• Timeline
    How long will it take to reach your goals once the plan is implemented? A broad timeline is a given, and, in many cases, multiple shorter timelines centered on your stated goals can be directly tied to specific tactics.
  • Market Changes
    Any changes in the industry you need to consider that will affect you? Try to prepare for those changes.
  • Measurement/Evaluation
    Measure, measure, measure. Did those tweets and Facebook posts really engage? Did you drive more web traffic? Did sales increase? Did donations increase? Evaluating if all (or any) of your efforts have been successful in meeting your goals is essential for any level of communications planning. You may even have to set periodic measurement benchmarks. Many communicators may want to check in weekly, monthly or quarterly. Whatever the case, measure what you’re doing!

Strategizing on the most effective way to communicate ideas and value should be at the forefront of everything we do. Most communicators know this. If you need some tips on building your communications strategy, visit the PRSA Learning webpage. Since I enjoy asking questions, I have one more—do you have a communications plan?

About the Author

Joseph Davis works in Communications for the City of Alexandria Department of Community and Human Services.

Advertisements

What’s ethics got to do with it?

By Brigitte W. Johnson, APR, Lecturer, Georgetown School of Continuing Studies

As members of PRSA, we are bound by a set of principles and guidelines that provide our ethical framework. The PRSA Code of Ethics sets the standard for the ethical practice of public relations. Have you ever thought what we would do as public relations practitioners if we did not have this code of ethics?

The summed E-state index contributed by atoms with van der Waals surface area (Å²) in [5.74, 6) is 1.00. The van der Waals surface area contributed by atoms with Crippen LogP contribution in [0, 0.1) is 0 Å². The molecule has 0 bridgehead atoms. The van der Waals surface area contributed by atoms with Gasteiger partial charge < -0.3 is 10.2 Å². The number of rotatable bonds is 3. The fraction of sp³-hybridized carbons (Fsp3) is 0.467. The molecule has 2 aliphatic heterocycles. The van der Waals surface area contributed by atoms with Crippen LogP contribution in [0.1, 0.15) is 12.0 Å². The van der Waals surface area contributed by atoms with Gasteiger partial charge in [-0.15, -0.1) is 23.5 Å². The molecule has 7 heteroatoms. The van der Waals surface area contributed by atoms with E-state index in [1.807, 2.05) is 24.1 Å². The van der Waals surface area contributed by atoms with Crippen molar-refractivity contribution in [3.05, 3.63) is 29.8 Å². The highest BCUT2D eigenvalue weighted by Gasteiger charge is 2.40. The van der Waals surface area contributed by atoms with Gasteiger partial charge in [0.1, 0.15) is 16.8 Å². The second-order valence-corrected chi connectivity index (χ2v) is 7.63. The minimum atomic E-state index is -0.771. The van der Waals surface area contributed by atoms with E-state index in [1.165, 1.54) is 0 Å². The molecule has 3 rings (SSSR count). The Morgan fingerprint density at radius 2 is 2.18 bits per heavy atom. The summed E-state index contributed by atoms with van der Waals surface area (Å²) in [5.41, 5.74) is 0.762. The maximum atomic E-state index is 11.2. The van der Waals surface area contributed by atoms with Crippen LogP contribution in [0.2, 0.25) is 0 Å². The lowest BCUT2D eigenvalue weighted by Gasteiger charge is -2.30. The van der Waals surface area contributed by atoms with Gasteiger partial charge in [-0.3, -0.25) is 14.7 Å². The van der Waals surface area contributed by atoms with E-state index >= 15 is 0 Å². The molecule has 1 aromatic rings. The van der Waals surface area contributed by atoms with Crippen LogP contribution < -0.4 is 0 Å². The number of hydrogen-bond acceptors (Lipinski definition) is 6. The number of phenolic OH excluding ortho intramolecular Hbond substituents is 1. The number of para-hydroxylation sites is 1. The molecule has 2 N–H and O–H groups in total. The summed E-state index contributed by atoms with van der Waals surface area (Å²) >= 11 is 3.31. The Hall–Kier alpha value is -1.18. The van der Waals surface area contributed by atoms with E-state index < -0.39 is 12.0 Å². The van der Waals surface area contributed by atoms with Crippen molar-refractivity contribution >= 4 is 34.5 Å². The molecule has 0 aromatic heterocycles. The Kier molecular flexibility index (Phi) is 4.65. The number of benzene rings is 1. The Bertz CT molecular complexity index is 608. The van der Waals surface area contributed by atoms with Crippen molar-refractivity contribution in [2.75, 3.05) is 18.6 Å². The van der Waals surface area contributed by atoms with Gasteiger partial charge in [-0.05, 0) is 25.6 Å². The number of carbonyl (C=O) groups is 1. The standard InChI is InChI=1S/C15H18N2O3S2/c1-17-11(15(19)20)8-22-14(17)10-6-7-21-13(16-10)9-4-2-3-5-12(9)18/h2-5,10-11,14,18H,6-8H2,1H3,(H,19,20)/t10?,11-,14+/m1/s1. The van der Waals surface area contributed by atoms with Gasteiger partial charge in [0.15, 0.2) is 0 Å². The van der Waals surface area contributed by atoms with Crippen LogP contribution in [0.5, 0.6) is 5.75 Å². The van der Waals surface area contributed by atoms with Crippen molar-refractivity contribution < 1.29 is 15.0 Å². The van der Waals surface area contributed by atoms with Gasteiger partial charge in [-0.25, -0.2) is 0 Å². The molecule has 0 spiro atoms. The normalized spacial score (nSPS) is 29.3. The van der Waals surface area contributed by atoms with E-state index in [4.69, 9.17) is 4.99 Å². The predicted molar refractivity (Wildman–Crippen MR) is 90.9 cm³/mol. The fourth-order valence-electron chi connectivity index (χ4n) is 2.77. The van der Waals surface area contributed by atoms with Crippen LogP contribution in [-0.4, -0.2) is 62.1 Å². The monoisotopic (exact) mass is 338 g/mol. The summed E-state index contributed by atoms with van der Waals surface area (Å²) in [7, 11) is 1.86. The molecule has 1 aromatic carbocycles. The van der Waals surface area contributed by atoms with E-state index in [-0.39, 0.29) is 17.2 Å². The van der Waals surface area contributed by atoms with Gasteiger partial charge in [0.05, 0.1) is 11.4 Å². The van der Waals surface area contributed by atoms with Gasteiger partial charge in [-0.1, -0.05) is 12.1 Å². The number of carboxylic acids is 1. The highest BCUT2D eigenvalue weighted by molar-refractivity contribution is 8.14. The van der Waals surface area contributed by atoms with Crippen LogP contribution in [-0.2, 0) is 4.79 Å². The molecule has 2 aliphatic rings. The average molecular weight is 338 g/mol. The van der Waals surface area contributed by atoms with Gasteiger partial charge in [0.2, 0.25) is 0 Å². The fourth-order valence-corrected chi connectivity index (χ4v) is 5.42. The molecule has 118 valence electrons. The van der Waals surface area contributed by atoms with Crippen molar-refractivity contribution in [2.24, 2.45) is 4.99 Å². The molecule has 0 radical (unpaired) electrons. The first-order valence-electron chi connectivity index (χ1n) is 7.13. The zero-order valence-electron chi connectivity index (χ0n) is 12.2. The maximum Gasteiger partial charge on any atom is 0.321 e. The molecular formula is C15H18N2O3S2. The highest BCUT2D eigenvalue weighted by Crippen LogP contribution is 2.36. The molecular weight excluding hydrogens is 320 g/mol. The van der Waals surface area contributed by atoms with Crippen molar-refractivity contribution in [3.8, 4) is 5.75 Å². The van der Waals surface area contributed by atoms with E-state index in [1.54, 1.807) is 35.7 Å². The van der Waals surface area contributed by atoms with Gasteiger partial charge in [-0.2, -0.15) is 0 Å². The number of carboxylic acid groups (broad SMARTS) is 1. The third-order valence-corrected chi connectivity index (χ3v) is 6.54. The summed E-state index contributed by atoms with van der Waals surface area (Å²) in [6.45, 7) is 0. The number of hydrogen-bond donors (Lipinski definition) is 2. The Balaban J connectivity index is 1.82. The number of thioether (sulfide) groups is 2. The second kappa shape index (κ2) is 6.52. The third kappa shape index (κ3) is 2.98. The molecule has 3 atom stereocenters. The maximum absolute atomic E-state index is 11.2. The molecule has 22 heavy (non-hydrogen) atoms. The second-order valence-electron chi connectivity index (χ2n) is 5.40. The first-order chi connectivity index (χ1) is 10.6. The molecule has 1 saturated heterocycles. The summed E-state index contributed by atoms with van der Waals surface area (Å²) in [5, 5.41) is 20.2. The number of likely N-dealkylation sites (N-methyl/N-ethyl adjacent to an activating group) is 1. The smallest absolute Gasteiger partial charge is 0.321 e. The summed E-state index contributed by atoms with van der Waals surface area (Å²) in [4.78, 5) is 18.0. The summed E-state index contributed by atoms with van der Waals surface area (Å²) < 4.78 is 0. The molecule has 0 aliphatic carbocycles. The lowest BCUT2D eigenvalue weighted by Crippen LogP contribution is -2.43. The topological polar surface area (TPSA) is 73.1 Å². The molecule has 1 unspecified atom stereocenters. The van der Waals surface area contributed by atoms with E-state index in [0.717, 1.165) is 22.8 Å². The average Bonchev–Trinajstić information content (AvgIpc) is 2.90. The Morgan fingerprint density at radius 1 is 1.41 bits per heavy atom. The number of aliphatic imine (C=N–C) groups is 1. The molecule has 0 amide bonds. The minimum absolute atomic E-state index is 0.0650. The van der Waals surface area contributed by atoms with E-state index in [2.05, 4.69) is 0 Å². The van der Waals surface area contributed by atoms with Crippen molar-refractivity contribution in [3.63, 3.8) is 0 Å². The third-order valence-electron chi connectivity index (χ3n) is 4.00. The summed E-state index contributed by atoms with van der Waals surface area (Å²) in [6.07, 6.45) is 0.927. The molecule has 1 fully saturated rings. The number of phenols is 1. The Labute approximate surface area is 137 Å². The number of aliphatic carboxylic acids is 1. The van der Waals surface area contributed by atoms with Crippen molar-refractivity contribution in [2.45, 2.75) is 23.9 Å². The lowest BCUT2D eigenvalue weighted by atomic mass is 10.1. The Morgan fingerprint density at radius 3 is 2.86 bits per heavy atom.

I have. I think about the derogatory words sometimes used to describe our profession – flack, spinmeisters, truth-twisters – and tell myself these terms do not apply to PRSA members. I cringe at the thought of being called a spinmeister. My job is not to spin the truth but to tell the truth. Additionally, we perform our work adhering to a code of ethics. These ethics set us apart from others who may operate under the public relations umbrella.

As an adjunct professor and now as a full-time lecturer, I tell my students that many people say they do public relations, but what separates us from this broader group is our membership in the world’s largest association dedicated to public relations practitioners and our ethics. But is the PRSA Code of Ethics the only element that sets us apart? I don’t think so. In addition to the PRSA Code of Ethics, what about your personal code of ethics?

Each of us should have our personal code of ethics. Our personal ethics are shaped by our belief system, our families and our interaction with others. For most of us in our profession, our personal ethical code closely aligns with PRSA’s Code of Ethics. Without question, I believe in honesty, loyalty, independence and fairness. I constantly seek to improve my skills and expertise. And through my clients and employers, I serve the greater good – the public interest – and provide a voice for viewpoints, facts and ideas.

If you remember the television show, “What Would You Do?” ask yourself what would you do if your personal and professional ethics clashed? As I reflect on my career in public relations, I once found myself in the situation where my personal ethics conflicted with the professional PRSA Code of Ethics. Although, the company operations were ethical and legal, my personal ethics code took issue with the overall industry and its commitment to the greater good. In this case, I found myself with limited choices. I tried in vain to find a place with less conflict but I was unsuccessful. In the end, I realized I just could not give all I had to offer professionally, and I found another position in an industry that was better aligned with my personal ethics.